A look into the Cirrus Vision Jet – a jet which, in the words of Cirrus, “is the culmination of relentless innovation” to blend excellent performance with ease of flying, owning, and operating. Although recently the Cirrus Vision Jet was profiled, below is a review of the most upgraded version of the Vision Jet after a recent visit to the US Aircraft Expo that came by Renton, Washington State, USA.

What can the Cirrus Vision Jet do?

The Cirrus Vision Jet – like the Pilatus PC-24 profiled recently – is a business jet that one pilot can fly with up to seven humans aboard, including the pilot. The jet can go without refueling up to 1,275 nautical miles but, more realistically, 950 nautical miles cruising at 310 knots. One can check out Cirrus’ range map to see the range from their location.

The Cirrus Vision Jet can do this with its Williams International FJ33-5A turbofan putting out 1,846 lbs of thrust. Below you can see a 3D printed model explained to learn more about how the jet engine operates:

Yet, this is only touching the surface of the Cirrus Vision Jet’s capabilities. The aircraft comes with a full autopilot, including an autothrottle. Her five Garmin multi-function displays allow for a safe flight, full of relevant information about the aircraft, flight planning, mapping, and even a review of aviation charts. In fact, I was able to review the Jeppesen charts and takeoff obstacle notes for the Renton airport, as pictured below.

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Main MFD of the Cirrus Vision Jet

Yes, you can review your flight information alongside a Jeppesen chart in the Cirrus Vision Jet.

Photo: Joe Kunzler | Simple Flying

Cirrus Vision Jet full of modern safety technology

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Front Office of the Cirrus Jet

Here’s the front office of the Cirrus Vision Jet in 16:2 format – and just beginning to display all the safety tech onboard.

Photo: Joe Kunzler | Simple Flying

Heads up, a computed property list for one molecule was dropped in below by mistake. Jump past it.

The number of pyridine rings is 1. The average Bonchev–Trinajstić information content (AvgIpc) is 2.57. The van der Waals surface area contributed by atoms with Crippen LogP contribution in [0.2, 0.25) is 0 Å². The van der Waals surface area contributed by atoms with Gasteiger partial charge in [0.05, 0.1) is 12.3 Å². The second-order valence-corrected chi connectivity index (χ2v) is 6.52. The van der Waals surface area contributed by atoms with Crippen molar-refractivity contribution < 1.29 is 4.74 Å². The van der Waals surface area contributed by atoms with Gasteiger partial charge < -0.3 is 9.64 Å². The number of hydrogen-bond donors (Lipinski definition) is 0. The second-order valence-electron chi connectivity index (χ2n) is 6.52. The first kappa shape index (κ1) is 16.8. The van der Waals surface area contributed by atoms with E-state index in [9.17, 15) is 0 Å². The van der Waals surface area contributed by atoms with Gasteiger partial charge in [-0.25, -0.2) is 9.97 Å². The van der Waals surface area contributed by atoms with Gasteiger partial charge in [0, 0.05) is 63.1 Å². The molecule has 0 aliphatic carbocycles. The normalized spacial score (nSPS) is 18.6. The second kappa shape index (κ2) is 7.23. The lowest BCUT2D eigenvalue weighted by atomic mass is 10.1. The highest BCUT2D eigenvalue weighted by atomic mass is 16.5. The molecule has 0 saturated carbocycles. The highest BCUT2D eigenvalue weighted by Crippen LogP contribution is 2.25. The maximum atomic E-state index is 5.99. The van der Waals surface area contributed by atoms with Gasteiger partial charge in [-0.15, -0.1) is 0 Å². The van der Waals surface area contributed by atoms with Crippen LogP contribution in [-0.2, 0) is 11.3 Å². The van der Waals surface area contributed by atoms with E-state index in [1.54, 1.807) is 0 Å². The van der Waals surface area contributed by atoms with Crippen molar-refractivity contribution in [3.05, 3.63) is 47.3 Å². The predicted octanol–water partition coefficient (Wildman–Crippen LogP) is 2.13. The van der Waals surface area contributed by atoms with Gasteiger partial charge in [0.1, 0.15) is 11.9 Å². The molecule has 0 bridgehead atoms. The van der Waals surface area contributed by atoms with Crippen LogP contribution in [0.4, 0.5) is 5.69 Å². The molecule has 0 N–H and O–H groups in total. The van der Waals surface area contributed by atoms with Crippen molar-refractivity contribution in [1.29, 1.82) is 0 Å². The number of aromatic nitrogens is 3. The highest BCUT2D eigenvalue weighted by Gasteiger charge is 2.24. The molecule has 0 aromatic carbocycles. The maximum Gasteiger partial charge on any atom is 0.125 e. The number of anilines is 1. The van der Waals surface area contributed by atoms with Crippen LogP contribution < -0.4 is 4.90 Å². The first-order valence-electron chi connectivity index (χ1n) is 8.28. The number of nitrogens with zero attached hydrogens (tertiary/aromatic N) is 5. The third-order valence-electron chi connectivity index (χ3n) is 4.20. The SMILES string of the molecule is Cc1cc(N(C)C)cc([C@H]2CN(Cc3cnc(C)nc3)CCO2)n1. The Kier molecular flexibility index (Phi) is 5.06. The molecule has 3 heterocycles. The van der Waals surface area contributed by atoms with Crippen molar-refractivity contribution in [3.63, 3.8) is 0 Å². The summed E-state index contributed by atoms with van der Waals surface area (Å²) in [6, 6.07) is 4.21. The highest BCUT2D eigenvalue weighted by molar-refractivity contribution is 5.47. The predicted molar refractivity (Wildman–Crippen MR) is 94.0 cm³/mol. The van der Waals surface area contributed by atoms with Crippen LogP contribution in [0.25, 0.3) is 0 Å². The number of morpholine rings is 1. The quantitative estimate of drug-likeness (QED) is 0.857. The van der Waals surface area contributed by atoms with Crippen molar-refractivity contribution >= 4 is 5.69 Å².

But this jet is also fully loaded with modern safety technology. Starting with the Cirrus Airframe Parachute System or CAPS that is intended, in a catastrophic emergency, to allow the aircraft to descend to the ground safely. Below Is a video describing the likely first use of such a system on the jet – and its safe recovery with all three souls surviving:

The Cirrus Vision Jet also has a “Safe Return Emergency Autoland System.” A passenger can activate the system, and when activated, it calculates where is the nearest compatible airport and then plots a path, taking into consideration both terrain and weather along the way with help from the Garmin avionics onboard.

As if this was not enough, the system will communicate with and transit emergency codes to air traffic control. The system will not just take a jet to the nearest airport but land on the calculated appropriate runway and stop the aircraft so the surviving passengers can disembark and enlist help.

In an August 30, 2020, Garmin statement, the CEO of Cirrus Zean Nielsen said;

With Safe Return, we are making personal aviation more accessible, elevating the passenger experience and taking the next step towards autonomous flight. The Vision Jet sets a new standard in personal travel with the combination of Safe Return and CAPS, offering the ultimate level of safety, control and comfort for the pilot and passengers.

The below YouTube of a Cirrus demonstration may also be of interest:

How can the Cirrus Vision Jet be used?

The Cirrus Vision Jet is intended to save time & money, allowing passengers to work while in flight with onboard WiFi and in leather seating. Plus, there is no Transportation Security Administration/TSA screening before boarding.

On the other hand, owner/operators are on the hook for all the costs of flying – fuel, maintenance, and aircrew. One estimate of hourly costs at ComparePrivatePlanes.com puts the hourly operating cost at $732. But US Aircraft Expo vendors gave the author a costing of around $1,000/hour.

The above testimonial, however, shows how a major US business in Sweetwater is able to haul its executives around the country and manage a logistics chain as a leading musical instrument sales company. But this is just one way that the Cirrus Vision Jet is used – as a business shuttle. Another is personal use for the joy of flying. Finally, there is the option of using the aircraft as an “Angel Flight” to provide necessary medical air transportation, which many private aircraft owners do.

If airliners obtained Cirrus technology, would you feel safer flying? Why or why not? Let us know in the comments.

Source: simpleflying.com

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